1. Herbivory can drive vegetation into different states of productivity and community composition, and these changes may be stable over time due to historical contingency effects. Interactions with abiotic and biotic soil components can contribute to such long‐term legacies in plant communities through stabilizing positive feedbacks.
2. We studied the role of plant–soil feedbacks in maintaining vegetation changes caused by historical (~1350–1900 AD) reindeer herding in northern Sweden. These historical milking grounds (HMGs) consist of meadow plant communities formed in naturally nutrient‐poor heath or naturally nutrient‐rich shrub‐dominated vegetation and are still clearly visible in the landscape, a century after active use ceased.
3. We selected two phytometer species: the forb Potentilla crantzii as representative of HMG vegetation, and the dwarf shrub Betula nana, as representative of control vegetation. We grew both species under glasshouse conditions on soils derived from replicated HMG and paired control plots, using live soils and sterilized (γ‐radiation)‐inoculated soils, to separate between biotic and abiotic soil effects.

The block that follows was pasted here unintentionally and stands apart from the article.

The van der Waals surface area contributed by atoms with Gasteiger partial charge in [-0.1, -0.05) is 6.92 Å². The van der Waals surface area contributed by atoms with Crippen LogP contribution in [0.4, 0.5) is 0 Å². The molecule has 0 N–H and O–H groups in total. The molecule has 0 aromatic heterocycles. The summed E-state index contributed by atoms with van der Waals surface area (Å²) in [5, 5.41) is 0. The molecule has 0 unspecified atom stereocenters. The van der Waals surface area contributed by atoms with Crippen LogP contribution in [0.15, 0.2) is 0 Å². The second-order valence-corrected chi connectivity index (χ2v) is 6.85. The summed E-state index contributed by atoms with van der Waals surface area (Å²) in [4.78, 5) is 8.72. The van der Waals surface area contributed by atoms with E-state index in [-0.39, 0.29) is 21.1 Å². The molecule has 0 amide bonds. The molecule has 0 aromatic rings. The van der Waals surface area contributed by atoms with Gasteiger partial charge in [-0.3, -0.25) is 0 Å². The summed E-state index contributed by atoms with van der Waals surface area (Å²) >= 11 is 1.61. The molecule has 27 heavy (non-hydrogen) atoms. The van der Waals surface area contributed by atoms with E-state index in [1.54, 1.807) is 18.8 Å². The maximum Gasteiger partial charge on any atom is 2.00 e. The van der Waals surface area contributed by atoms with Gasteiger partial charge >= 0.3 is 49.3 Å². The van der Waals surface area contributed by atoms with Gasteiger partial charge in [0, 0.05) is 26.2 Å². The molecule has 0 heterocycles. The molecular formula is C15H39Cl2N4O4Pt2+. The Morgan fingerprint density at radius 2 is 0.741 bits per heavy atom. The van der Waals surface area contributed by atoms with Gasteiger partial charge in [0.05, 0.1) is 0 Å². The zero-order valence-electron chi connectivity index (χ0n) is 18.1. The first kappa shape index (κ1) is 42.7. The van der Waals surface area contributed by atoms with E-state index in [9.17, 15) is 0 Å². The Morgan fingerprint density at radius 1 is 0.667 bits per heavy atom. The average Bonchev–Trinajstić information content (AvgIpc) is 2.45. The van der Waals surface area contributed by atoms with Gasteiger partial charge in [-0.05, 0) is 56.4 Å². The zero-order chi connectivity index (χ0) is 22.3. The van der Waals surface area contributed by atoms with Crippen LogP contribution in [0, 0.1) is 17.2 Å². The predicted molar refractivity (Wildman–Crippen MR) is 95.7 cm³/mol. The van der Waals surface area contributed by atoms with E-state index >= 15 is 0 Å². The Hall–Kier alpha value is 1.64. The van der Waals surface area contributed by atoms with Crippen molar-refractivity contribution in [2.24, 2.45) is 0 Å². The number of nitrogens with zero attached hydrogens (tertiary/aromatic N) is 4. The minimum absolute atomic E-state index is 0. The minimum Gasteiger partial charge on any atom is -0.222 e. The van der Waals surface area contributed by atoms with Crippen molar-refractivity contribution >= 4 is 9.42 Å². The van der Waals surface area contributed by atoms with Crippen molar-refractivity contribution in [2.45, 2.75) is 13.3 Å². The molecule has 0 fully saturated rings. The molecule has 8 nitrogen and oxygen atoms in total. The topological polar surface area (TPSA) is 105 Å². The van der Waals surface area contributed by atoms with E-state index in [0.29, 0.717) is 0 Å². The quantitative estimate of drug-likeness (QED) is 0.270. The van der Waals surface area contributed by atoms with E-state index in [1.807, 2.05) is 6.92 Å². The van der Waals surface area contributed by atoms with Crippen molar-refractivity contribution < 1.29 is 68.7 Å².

4. A net negative plant–soil feedback for B. nana biomass in its home (i.e., control) soil and a net positive feedback for P. crantzii in its home (i.e., HMG) soil in heath habitat was partly driven by the soil biotic community. However, abiotic differences in mineral nitrogen (N) concentrations between control and HMG soils were a stronger driver of differences in plant growth. Positive feedbacks maintaining a high mineral nutrient availability are thus important, especially in nutrient‐poor habitats.
5. The positive plant responses to higher soil mineral N concentrations, combined with positive biotic plant–soil feedbacks, might shift the competitive balance in favour of typical HMG plant species, thereby contributing to stability of HMG plant communities. Our data indicate that herbivore‐driven changes in the interactions between plants and both biotic and abiotic components of the soil persist over long temporal scales.